Discipleship is not adequately nurtured apart from the building of Authentic Relationships, and Authentic Relationships are another core value for Peace.   We aim to build them with one another and with those beyond these walls.   Through the wonderful hospitality provided by our Fellowship Team, through the welcome of our Greeters, and the caring attention of our Congregational Care Team and the extra care given in difficult times by our Stephen Ministers, we aim to establish relationships with a depth unmatched in other places.    We aim to welcome you just as you are, to affirm who you are and seek to understand why you are who you are.   We want to listen carefully to you, to weep with you and laugh with you, to invite your personal growth not by trying to “fix” you which never works anyway, but to invite you to discover God’s call in your life, by being a model of the love of Christ for you, and welcoming the love that Christ gives you to share with others.    We want to respect differences, and recognize that by giving room for people to be real, we take risks in our communal life.   We dare to stand secure in our peaceful relationships even if we are not united at every turn, because we trust in the larger relationship with Christ and the Church that holds us all together in a sacramental union, that cannot be broken by disagreement, that compels kindness and patience and forgiveness.

So our goals are Responsive Stewardship, Compassionate Outreach, Nurturing Discipleship, Authentic Relationships, and one more… Inspiring Worship, which seem to be at the heart of this scripture.   Awe had come upon them when the Holy Spirit descended.   We will focus more on this Holy Spirit event on June 8, the day of Pentecost, the day our Sharing the Vision culminates.   But we note in this passage that follows the story of Pentecost, that the people gathered were cut to the heart.   They were overwhelmed and wondered what they should do.  Peter says in this first sermon, just what Jesus said in his first sermon, “Repent and be baptized.”  Can you hear the call to repent with gentleness?   To repent is to work at change, to repent is to turn in the right direction.   To repent is to make a resolution.    Repent is not a negative.   It is a great word.   Repent and be baptized.   Be marked as one of Christ’s own people.   Make a decision to intentionally be part of the Christian community.   Find in that sacrament not magic but mystical change in your soul as you are filled with the Holy Spirit and empowered to be like Christ.   Remember the day, find your own day of baptism and celebrate it as a life marker.    Celebrate it each Sunday as you hear the water in the font and are reminded that you belong to God forever.   And keep becoming who you really are.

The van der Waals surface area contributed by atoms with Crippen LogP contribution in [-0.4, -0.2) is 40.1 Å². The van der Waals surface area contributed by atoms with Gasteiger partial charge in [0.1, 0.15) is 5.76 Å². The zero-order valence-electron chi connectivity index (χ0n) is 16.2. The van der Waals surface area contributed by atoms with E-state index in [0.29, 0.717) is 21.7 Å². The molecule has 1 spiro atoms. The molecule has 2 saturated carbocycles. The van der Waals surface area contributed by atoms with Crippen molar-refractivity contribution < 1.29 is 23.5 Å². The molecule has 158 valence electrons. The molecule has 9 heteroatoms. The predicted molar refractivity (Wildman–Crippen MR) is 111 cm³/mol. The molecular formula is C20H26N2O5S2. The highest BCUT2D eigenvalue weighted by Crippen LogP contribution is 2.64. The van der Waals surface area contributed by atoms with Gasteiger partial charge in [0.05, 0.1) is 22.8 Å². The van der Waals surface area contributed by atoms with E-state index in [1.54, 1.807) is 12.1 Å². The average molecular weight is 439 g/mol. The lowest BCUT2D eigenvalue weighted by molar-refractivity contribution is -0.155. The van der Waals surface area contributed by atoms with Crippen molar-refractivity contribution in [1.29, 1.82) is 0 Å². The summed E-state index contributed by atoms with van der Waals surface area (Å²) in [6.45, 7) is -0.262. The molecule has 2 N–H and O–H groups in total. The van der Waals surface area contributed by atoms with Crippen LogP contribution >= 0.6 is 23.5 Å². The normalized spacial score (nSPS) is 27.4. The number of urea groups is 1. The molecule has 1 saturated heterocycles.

And the baptized, those who are marked as Christ’s own, gather together regularly to hear the scriptures (apostles’ teaching), to enjoy koinonia, the Greek word meaning intense, meaningful fellowship, to break the bread, and to pray.  Then they passed the plate to share what they have with one another and to be generous toward all.  

I believe people are transformed by being part of churches that seek to live according to these five goals or practices.   Holding all five of these in harmony with one another is what makes us faithful Christians and a dynamic Church.   Notice Schnase’s extreme adjectives – Radical, Passionate, Intentional, Risk-taking, Extravagant.    Keep growing in these five ways, my companions in Christ.   Be a healthy and strong church, filled with Holy Spirit.